Call to glory

Wisconsin's QB Russell Wilson could set a record for season passing efficiency. AP Photo/Andy Manis

This story appears in the Nov. 28, 2011,"One Day, One Game" issue of ESPN The Magazine.


Hawaii's Colt Brennan set this record in 2006 with a 186.0 rating. Three gunslingers were on pace to break it through
Week 11 this season: Wisconsin's Russell Wilson (201.58), Houston's Case Keenum (193.35) and Baylor's Robert Griffin III (188.58). Wilson's line is particularly shocking. In his three years at NC State, his highest season passing efficiency rating was 147.8, in 2009. "One reason he's been so efficient is that the Badgers are also so good at running it," ESPN analyst Jesse Palmer says. (Wisconsin ranks 10th in the FBS with 250 rushing yards per game.) Griffin III benefits from a running attack too -- his own. The QB has five runs of 20-plus yards, which opens up big-play passes, his specialty. "He's been so accurate when throwing it deep down the field," Palmer says. As for Keenum? Well, we'll get to his theatrics in a second.


Through Week 11, Boston College junior Luke Kuechly leads the nation in tackles (168) and tackles per game (16.8). That put the Eagles All-America on pace to snap the single-season record of 193 (Texas Tech's Lawrence Flugence in 2002) at Miami on Nov. 25. And with 509 career tackles, he could also break the FBS career record of 545, set by Northwestern's Tim McGarigle from 2002 to 2005. "I don't really know how close I am," Kuechly says of the records. "After each game, they'll tell me how many tackles I had, but I don't go check."


Brennan holds this record too: 70.4 percent from 2005 to '07. Boise State senior Kellen Moore (69.33 percent through Week 11) and Keenum (69.78 percent) are staring him down. Palmer is blown away by Moore's completion rate, given the complexity of the Broncos' high-octane offense. "He's having to complete a lot of difficult throws," Palmer says. Not that Keenum has it much easier. He's averaging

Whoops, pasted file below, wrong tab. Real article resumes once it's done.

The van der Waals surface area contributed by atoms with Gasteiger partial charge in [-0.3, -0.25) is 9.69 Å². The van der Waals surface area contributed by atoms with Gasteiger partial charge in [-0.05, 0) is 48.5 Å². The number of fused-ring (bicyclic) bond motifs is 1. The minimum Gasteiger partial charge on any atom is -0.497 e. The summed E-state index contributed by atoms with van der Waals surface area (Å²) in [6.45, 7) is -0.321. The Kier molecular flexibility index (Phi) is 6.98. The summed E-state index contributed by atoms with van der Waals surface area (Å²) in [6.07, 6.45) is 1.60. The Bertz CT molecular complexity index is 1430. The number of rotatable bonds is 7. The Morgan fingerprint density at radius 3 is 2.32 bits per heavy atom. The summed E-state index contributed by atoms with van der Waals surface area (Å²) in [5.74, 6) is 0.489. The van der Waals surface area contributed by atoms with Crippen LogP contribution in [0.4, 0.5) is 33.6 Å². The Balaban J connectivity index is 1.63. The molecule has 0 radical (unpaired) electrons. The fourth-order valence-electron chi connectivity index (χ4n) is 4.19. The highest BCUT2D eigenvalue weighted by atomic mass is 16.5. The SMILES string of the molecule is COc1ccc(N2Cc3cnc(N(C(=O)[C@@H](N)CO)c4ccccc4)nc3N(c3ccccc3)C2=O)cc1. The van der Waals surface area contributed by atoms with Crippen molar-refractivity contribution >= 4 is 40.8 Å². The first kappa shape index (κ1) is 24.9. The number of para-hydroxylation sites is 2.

38 throws a game, a pace that would sink almost any other quarterback's accuracy. But according to Palmer, there's a reason the sixth-year senior has completed more than 80 percent of his passes in four games this season while never dipping below 60 percent in any one: He is such a smart decision maker in the pocket. For Keenum, breaking this record or the one for season passing efficiency would be just another benchmark to call his own. Keenum has already set the FBS standard for career touchdown passes (144 and counting), TD passes in a game (nine, against Rice on Oct. 27), career total offense (more than 18,000 yards) and total career passing yards (17,537). "I try not to pay attention to any of that," Keenum says of his gaudy results. When a reporter tells him he should call these stats "the numbers that shall not be named," he laughs. "Yeah. The numbers that shall not be named. I like that." The statistic he doesn't mind repeating? The wins. The Cougars' 10–0 record through Week 11 was their best start in school history.


South Florida had allowed an astonishing negative-two yards on punt returns through Week 11, four yards ahead of Miami's 1989 single-season record. "Our guys have been doing a superb job at getting downfield as fast as possible," says Bulls special-teams coordinator Vernon Hargreaves. "So the returner really has nothing else to do but fair catch it." That happens nearly every time. Only six of Justin Brockhaus-Kann's 43 punts have been returned, for an average of -0.3 yards. Of course, all it takes is one modest return for the Bulls to fall off the pace. Northern Illinois (zero yards) and Louisville (two yards) also could catch the Canes.

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